Tag Archives: Alex Aguilar

Time’s Up for Heavy Drama in “The Mermaid Hour,” but the Lyricism Lingers On

Review: The Mermaid Hour

By Perry Tannenbaum

Two years ago, when The Mermaid Hour first came to town as a reading stage production at Actor’s Theatre of Charlotte, the David Valdes Greenwood script seemed fresh, urgent, and dramatic. In the binary world of 2016, the 12-year-old child at the heart of this story, Vi, née Victor, was pressuring her parents to let her start taking hormone blockers, the first step in transitioning to womanhood. Coping with a transgender child felt like heavy stuff for Vi’s parents, Bird and Pilar, working-class Bostonians. Freaking out seemed a reasonable reaction when your child, dressed as a mermaid, launches a YouTube video that gets 20,000 views.

Today, it’s a world where binary and non-binary gender concepts coexist, and while there’s a good chance that you haven’t quite gotten the new terminologies down, you’ve probably gotten a helpful memo or two – and very likely gotten the drift. Sexual freedom doesn’t merely imply a wider latitude of accepted actions, it also signifies identifying as each of us sees fit.

So in a beautifully designed full production by Actor’s Theatre of Greenwood’s drama, it’s not surprising to discover that the 9th grader playing Vi, Toni Reali, is a non-binary actor who prefers they as their pronoun of choice. That will be a lot for many who are seeing The Mermaid Hour for the first time to wrap their heads around. But for those like me who have already accomplished that, I’m not sure that the expiration dates for the story’s peak freshness, urgency, and drama haven’t already passed.

It’s fortunate, then, that the Actor’s Theatre reprise directed by Laley Lippard layers on so much visual lyricism, a magical mix of set and sound design by Chip Decker, costumes by Carrie Cranford, and lighting by Hallie Gray. Adults and even Vi’s best friend Jacob look comparatively humdrum, and so do their surroundings. But when we ascend to Vi’s bedroom, the aqua colors glow and the mermaid couture glitters – worn by both Vi and her hermaphroditic online inspiration, Merperson/Crux.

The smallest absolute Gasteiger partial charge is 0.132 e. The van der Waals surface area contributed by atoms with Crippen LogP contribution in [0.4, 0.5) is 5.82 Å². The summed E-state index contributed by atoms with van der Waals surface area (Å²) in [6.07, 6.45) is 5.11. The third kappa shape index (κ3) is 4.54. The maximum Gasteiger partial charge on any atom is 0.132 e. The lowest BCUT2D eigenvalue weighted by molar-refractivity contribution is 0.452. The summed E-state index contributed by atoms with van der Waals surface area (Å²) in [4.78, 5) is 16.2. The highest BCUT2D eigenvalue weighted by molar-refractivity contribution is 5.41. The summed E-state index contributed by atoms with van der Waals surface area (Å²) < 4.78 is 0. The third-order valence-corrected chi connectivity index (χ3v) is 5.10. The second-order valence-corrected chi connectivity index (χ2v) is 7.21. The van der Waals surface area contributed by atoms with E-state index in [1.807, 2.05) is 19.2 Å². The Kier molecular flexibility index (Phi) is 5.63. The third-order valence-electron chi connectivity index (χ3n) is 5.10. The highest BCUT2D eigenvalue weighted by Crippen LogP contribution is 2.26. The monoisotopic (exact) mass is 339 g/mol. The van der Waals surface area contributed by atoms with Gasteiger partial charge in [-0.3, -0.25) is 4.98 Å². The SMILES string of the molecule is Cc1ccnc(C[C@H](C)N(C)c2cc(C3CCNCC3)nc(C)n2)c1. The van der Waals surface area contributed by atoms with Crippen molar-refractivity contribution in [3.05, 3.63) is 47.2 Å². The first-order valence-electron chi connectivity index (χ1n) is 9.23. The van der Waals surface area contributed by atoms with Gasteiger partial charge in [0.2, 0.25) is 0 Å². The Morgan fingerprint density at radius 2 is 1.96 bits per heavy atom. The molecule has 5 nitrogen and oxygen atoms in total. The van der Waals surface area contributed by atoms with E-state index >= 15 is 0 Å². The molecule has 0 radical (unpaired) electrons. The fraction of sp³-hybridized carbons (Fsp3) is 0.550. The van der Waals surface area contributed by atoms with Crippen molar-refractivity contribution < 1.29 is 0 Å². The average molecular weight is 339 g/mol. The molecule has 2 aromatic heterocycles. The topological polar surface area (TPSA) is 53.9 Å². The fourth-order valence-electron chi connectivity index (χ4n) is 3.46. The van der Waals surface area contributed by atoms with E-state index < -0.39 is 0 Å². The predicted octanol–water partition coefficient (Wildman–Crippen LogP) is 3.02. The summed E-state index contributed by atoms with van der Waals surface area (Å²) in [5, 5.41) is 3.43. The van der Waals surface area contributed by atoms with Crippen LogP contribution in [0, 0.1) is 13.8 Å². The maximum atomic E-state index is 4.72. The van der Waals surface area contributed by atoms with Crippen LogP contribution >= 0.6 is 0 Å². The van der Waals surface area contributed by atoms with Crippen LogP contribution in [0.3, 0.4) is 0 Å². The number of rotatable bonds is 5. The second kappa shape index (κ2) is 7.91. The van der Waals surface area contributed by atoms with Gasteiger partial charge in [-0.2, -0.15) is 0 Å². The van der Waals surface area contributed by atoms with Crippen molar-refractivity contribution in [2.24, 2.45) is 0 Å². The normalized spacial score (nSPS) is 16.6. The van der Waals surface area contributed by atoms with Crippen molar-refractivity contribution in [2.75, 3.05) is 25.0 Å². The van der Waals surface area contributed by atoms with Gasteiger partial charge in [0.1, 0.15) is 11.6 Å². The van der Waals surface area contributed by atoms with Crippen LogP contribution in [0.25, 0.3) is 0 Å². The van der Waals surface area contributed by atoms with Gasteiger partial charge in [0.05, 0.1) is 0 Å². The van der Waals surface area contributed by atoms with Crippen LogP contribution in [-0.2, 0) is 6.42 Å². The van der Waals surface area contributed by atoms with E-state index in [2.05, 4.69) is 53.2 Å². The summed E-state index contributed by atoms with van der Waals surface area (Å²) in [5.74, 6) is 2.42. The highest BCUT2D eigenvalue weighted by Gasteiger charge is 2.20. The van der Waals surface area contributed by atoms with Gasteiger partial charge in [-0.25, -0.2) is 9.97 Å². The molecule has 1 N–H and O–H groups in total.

Merperson seems to float in a rainbow ether as they declaim the “Mermaid Hour” podcasts that enflame Vi’s ambitions, taking up the space of what ordinarily would be the child’s window onto the outside world. Of course, Vi’s bedroom is also the studio where she records her YouTube manifesto, her mermaid outfit more basic and makeshift than the splendor that Alex Aguilar gets to model as Merperson.

Part of the impression the podcast star and their prodigy make is a shared aspiration to transcend everyday life. The exotic, the outrageous, the risqué, and the enchanting are in exquisite balance in these scenes, but the consternation caused by the 20,000 views garnered by Vi’s video now strikes us as an overreaction. When YouTube, Twitter, Facebook, and crowdfunding sensations regularly make the Nightly News, Vi’s surprise that her video would elicit such a massive response seems just as yesterday as her parents’ shock.

Though Decker could probably pot down his microphone a couple of notches, Aguilar strikes an important balance of his own, clearly connecting with Vi over the web with his urgings and yearnings yet adult and archly artificial in ways she couldn’t understand. Reali heightens this dimension of the mermaids’ chemistry with a wonderful lack of artifice, so spontaneous and unaffected that Crux’s protectiveness toward them late in the show seems perfectly natural, even though the mermaid reemerges on a city street dressed in leather.

Two of my fave Charlotte performers disappointed me a little as Vi’s confounded folks. Adyana de la Torre-Brucker had to shoulder the burden of being the most stubborn obstacle to Vi’s urges, but her take on Pilar’s irritation at discovering that maybe she didn’t quite rock being a mother struck me as too energetic. A little more heart and a little less stressing would work wonders. Meanwhile, Jeremy DeCarlos, who has previously demonstrated the ability to be cast as anything, was flunking working class cluelessness as Bird – sorry, the man radiates too much savvy – until he fairly nailed a lengthy monologue toward the end, earning a respectable grade.